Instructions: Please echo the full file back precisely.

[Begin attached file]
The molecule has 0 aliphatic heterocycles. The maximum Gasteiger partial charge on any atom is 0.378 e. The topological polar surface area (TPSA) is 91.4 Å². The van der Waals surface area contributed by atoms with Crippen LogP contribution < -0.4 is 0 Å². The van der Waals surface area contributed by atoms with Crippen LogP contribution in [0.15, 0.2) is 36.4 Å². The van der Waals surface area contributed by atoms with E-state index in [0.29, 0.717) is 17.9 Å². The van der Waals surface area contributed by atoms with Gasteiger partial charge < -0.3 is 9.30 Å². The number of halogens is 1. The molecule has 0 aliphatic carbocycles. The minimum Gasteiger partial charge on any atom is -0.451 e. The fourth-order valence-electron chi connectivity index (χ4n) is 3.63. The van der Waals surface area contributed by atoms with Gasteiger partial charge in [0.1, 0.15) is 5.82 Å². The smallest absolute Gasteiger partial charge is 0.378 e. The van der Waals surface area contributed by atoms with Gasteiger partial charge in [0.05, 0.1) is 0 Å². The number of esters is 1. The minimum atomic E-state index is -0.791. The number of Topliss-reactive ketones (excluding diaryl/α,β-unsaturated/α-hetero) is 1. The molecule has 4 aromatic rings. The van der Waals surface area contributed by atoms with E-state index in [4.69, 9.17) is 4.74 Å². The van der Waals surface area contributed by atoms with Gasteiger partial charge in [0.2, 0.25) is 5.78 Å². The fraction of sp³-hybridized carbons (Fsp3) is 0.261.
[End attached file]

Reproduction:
The molecule has 0 aliphatic heterocycles. The maximum Gasteiger partial charge on any atom is 0.378 e. The topological polar surface area (TPSA) is 91.4 Å². The van der Waals surface area contributed by atoms with Crippen LogP contribution < -0.4 is 0 Å². The van der Waals surface area contributed by atoms with Crippen LogP contribution in [0.15, 0.2) is 36.4 Å². The van der Waals surface area contributed by atoms with E-state index in [0.29, 0.717) is 17.9 Å². The van der Waals surface area contributed by atoms with Gasteiger partial charge < -0.3 is 9.30 Å². The number of halogens is 1. The molecule has 0 aliphatic carbocycles. The minimum Gasteiger partial charge on any atom is -0.451 e. The fourth-order valence-electron chi connectivity index (χ4n) is 3.63. The van der Waals surface area contributed by atoms with Gasteiger partial charge in [0.1, 0.15) is 5.82 Å². The smallest absolute Gasteiger partial charge is 0.378 e. The van der Waals surface area contributed by atoms with Gasteiger partial charge in [0.05, 0.1) is 0 Å². The number of esters is 1. The minimum atomic E-state index is -0.791. The number of Topliss-reactive ketones (excluding diaryl/α,β-unsaturated/α-hetero) is 1. The molecule has 4 aromatic rings. The van der Waals surface area contributed by atoms with E-state index in [4.69, 9.17) is 4.74 Å². The van der Waals surface area contributed by atoms with Gasteiger partial charge in [0.2, 0.25) is 5.78 Å². The fraction of sp³-hybridized carbons (Fsp3) is 0.261.